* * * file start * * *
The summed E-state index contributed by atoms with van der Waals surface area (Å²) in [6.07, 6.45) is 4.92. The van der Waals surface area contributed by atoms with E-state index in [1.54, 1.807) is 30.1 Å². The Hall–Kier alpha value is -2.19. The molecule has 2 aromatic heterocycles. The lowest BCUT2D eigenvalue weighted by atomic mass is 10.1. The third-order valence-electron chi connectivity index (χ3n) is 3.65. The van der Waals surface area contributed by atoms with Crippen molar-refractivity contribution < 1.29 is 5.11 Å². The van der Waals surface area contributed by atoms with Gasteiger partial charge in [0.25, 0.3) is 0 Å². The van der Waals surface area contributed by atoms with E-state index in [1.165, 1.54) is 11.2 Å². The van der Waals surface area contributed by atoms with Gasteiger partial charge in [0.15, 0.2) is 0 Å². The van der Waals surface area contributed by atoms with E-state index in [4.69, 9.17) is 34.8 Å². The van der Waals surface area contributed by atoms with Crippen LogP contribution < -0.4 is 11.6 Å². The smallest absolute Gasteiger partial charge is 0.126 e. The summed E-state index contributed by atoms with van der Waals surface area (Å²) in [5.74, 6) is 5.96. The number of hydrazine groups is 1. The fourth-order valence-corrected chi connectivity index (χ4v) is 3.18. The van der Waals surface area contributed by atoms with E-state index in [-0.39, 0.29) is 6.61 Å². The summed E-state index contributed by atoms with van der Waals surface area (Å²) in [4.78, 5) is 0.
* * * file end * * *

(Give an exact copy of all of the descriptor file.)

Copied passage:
The summed E-state index contributed by atoms with van der Waals surface area (Å²) in [6.07, 6.45) is 4.92. The van der Waals surface area contributed by atoms with E-state index in [1.54, 1.807) is 30.1 Å². The Hall–Kier alpha value is -2.19. The molecule has 2 aromatic heterocycles. The lowest BCUT2D eigenvalue weighted by atomic mass is 10.1. The third-order valence-electron chi connectivity index (χ3n) is 3.65. The van der Waals surface area contributed by atoms with Crippen molar-refractivity contribution < 1.29 is 5.11 Å². The van der Waals surface area contributed by atoms with Gasteiger partial charge in [0.25, 0.3) is 0 Å². The van der Waals surface area contributed by atoms with E-state index in [1.165, 1.54) is 11.2 Å². The van der Waals surface area contributed by atoms with Gasteiger partial charge in [0.15, 0.2) is 0 Å². The van der Waals surface area contributed by atoms with E-state index in [4.69, 9.17) is 34.8 Å². The van der Waals surface area contributed by atoms with Crippen LogP contribution < -0.4 is 11.6 Å². The smallest absolute Gasteiger partial charge is 0.126 e. The summed E-state index contributed by atoms with van der Waals surface area (Å²) in [5.74, 6) is 5.96. The number of hydrazine groups is 1. The fourth-order valence-corrected chi connectivity index (χ4v) is 3.18. The van der Waals surface area contributed by atoms with E-state index in [-0.39, 0.29) is 6.61 Å². The summed E-state index contributed by atoms with van der Waals surface area (Å²) in [4.78, 5) is 0.